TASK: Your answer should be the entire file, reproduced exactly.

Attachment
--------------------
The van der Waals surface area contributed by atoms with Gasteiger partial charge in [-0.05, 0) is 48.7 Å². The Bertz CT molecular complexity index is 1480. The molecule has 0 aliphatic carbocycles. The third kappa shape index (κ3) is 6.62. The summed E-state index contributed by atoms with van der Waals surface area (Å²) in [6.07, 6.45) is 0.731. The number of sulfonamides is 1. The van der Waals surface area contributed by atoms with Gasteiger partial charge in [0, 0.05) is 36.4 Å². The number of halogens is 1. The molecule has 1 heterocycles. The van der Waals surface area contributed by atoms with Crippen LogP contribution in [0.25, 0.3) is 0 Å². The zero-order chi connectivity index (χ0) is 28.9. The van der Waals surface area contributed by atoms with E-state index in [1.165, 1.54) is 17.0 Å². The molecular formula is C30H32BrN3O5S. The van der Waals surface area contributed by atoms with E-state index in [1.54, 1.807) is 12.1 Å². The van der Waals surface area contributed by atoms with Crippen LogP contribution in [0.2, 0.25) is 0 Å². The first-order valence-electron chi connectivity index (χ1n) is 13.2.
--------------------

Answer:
The van der Waals surface area contributed by atoms with Gasteiger partial charge in [-0.05, 0) is 48.7 Å². The Bertz CT molecular complexity index is 1480. The molecule has 0 aliphatic carbocycles. The third kappa shape index (κ3) is 6.62. The summed E-state index contributed by atoms with van der Waals surface area (Å²) in [6.07, 6.45) is 0.731. The number of sulfonamides is 1. The van der Waals surface area contributed by atoms with Gasteiger partial charge in [0, 0.05) is 36.4 Å². The number of halogens is 1. The molecule has 1 heterocycles. The van der Waals surface area contributed by atoms with Crippen LogP contribution in [0.25, 0.3) is 0 Å². The zero-order chi connectivity index (χ0) is 28.9. The van der Waals surface area contributed by atoms with E-state index in [1.165, 1.54) is 17.0 Å². The molecular formula is C30H32BrN3O5S. The van der Waals surface area contributed by atoms with E-state index in [1.54, 1.807) is 12.1 Å². The van der Waals surface area contributed by atoms with Crippen LogP contribution in [0.2, 0.25) is 0 Å². The first-order valence-electron chi connectivity index (χ1n) is 13.2.